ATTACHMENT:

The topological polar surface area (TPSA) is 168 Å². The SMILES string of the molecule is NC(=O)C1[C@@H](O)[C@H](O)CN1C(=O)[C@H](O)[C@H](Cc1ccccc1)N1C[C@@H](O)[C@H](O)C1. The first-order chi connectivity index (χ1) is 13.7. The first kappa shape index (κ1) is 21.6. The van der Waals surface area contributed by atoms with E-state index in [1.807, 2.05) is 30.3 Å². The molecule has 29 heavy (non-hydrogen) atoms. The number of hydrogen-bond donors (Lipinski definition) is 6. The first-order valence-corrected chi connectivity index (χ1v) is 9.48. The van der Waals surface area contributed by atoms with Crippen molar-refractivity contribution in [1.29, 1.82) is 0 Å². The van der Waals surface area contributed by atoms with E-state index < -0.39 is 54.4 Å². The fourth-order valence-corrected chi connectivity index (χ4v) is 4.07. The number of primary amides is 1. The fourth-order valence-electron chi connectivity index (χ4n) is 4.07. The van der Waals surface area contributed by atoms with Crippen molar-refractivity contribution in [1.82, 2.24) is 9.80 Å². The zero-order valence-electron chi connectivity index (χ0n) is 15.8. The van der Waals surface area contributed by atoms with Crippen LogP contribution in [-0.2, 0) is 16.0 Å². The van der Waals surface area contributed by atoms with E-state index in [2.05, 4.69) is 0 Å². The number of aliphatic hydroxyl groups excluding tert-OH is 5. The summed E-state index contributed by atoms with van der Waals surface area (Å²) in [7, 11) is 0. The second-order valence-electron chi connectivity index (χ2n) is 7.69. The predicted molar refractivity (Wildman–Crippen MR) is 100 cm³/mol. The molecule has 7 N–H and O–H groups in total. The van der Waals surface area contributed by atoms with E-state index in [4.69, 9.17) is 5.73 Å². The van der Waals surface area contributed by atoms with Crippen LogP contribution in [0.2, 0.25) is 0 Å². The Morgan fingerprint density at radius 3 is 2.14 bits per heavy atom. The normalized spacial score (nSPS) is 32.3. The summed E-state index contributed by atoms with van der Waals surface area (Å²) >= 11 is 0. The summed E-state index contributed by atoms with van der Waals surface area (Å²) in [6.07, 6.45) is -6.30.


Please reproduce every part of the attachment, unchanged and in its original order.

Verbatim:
The topological polar surface area (TPSA) is 168 Å². The SMILES string of the molecule is NC(=O)C1[C@@H](O)[C@H](O)CN1C(=O)[C@H](O)[C@H](Cc1ccccc1)N1C[C@@H](O)[C@H](O)C1. The first-order chi connectivity index (χ1) is 13.7. The first kappa shape index (κ1) is 21.6. The van der Waals surface area contributed by atoms with E-state index in [1.807, 2.05) is 30.3 Å². The molecule has 29 heavy (non-hydrogen) atoms. The number of hydrogen-bond donors (Lipinski definition) is 6. The first-order valence-corrected chi connectivity index (χ1v) is 9.48. The van der Waals surface area contributed by atoms with Crippen molar-refractivity contribution in [1.29, 1.82) is 0 Å². The van der Waals surface area contributed by atoms with E-state index < -0.39 is 54.4 Å². The fourth-order valence-corrected chi connectivity index (χ4v) is 4.07. The number of primary amides is 1. The fourth-order valence-electron chi connectivity index (χ4n) is 4.07. The van der Waals surface area contributed by atoms with Crippen molar-refractivity contribution in [1.82, 2.24) is 9.80 Å². The zero-order valence-electron chi connectivity index (χ0n) is 15.8. The van der Waals surface area contributed by atoms with Crippen LogP contribution in [-0.2, 0) is 16.0 Å². The van der Waals surface area contributed by atoms with E-state index in [2.05, 4.69) is 0 Å². The number of aliphatic hydroxyl groups excluding tert-OH is 5. The summed E-state index contributed by atoms with van der Waals surface area (Å²) in [7, 11) is 0. The second-order valence-electron chi connectivity index (χ2n) is 7.69. The predicted molar refractivity (Wildman–Crippen MR) is 100 cm³/mol. The molecule has 7 N–H and O–H groups in total. The van der Waals surface area contributed by atoms with E-state index in [4.69, 9.17) is 5.73 Å². The van der Waals surface area contributed by atoms with Crippen LogP contribution in [0.2, 0.25) is 0 Å². The Morgan fingerprint density at radius 3 is 2.14 bits per heavy atom. The normalized spacial score (nSPS) is 32.3. The summed E-state index contributed by atoms with van der Waals surface area (Å²) >= 11 is 0. The summed E-state index contributed by atoms with van der Waals surface area (Å²) in [6.07, 6.45) is -6.30.